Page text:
What constitutes a best friend?
Is it someone who comforts you in times of distress? Someone who does not give up on you? Someone who would take a bullet for you?
It really is no wonder dogs are man’s best friend. And the patrol dogs of the Metropolitan Nashville Police Department K-9 Unit are no exception, ready and willing to follow their handlers into dangerous situations every day.
The K-9 Unit has 26 certified police dogs trained for patrol work as well as narcotics and explosive odor detection.
Since the K-9 Unit began in 1973, German shepherds, Belgian Malinois and Labrador retrievers have worked with their handlers to catch the bad guys and sniff out drugs and explosives.
Assistant head trainer, Officer Mark Sydenstricker, has worked with the dogs in the K-9 Unit for 18 years.
“They all have their own personality,” Sydenstricker said. “They have good days and bad days. They’re just like people.”
And they are treated just like people. Recognized as K-9 officers by the police department, the dogs receive as much of the credit and respect as their human handlers.
Passionate about this unit, Sydenstricker started spending time with the dogs and handlers two years before he was officially assigned to it in 1996.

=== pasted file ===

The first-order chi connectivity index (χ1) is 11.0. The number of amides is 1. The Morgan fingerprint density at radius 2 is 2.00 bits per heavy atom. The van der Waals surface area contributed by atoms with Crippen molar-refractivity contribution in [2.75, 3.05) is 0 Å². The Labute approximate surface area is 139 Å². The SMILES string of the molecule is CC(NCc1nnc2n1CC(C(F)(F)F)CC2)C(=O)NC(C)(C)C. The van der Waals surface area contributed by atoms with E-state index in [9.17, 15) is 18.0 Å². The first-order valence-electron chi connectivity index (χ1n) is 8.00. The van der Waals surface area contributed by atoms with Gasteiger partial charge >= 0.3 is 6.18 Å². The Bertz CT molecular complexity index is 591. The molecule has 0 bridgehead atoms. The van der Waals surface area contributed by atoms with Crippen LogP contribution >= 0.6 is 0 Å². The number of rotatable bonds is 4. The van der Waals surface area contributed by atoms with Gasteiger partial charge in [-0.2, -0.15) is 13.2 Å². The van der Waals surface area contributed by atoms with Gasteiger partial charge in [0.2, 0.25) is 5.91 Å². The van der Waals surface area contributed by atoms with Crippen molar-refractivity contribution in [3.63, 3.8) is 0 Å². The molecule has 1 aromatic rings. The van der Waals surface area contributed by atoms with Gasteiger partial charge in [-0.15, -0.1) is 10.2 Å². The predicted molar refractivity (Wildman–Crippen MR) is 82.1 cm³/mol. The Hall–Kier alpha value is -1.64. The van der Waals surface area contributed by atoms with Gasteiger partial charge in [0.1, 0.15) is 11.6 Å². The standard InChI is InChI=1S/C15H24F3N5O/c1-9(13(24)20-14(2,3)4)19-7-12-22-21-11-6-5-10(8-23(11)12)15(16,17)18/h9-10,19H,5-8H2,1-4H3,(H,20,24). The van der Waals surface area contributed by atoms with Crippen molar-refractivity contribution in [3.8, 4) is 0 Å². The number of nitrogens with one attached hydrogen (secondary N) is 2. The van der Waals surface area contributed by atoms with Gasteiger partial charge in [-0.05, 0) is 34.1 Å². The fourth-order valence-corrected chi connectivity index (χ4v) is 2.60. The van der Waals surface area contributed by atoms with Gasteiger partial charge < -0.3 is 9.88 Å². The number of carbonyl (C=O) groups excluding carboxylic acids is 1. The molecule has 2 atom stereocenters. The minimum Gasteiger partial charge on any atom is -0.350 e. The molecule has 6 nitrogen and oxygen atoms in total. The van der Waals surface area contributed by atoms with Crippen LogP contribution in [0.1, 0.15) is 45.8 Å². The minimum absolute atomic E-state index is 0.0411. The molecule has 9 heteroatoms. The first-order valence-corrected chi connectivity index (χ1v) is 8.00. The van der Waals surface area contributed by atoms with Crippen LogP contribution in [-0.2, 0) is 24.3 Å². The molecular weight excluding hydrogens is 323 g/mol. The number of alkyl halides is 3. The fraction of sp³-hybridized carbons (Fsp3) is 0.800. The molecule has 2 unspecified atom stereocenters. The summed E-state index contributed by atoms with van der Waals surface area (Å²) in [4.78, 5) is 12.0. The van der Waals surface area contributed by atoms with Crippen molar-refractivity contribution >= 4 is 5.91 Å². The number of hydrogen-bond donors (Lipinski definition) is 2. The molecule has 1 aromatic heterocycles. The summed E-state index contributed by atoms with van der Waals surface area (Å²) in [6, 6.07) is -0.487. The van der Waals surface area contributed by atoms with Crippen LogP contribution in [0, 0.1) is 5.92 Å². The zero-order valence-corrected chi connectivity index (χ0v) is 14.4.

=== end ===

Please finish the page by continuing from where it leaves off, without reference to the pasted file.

Sydenstricker worked with three dogs before being pulled off patrol to transition to a higher position. Three dogs he loves to talk about.
Neero. Balto. Neeko.
Three dogs, three personalities, three experiences.
Sydenstricker worked with Neero, a single-purpose dog, first. Neero worked as an apprehension dog, which meant he tracked and chased suspects.
Apprehension dogs only investigate felonies, like homicides and bank robberies.
Neero and Sydenstricker worked well together. As a team, they won the U.S.P.C.A. National Quarterly Award in 1997 in recognition of their work tracking a double-homicide suspect.
Neero only lived one week after retirement. He died on Sept. 12, 2001.
Working with dual-purpose dog Balto was a highlight for Sydenstricker.
“Balto was by far my favorite,” he said with a laugh. “He was extremely good at what he did.”
Balto won many awards and successfully completed numerous apprehensions alongside Sydenstricker. He was trained for apprehension and narcotics, and he naturally excelled at both.
While working with Sydenstricker, Balto won the Jimmy D. Anderson award at the regional trials. The team was recognized as the top overall at regional certification.
“That dog was born to be a police dog,” Sydenstricker remembers. “I had a lot of confidence in him.”
Sydenstricker began to work with his third dog, a German shepherd named Neeko, in 2010.
Often, Neeko would rather play with his chew toys than work.
“He was never the alpha dog that the others were,” Sydenstricker said, “but he did his job.”
Forced to retire early because of a stomach condition, Neeko died Dec. 26, 2013.
Officers put a lot of effort into training their K-9 partners and raising them to be the greatest police dogs they can be.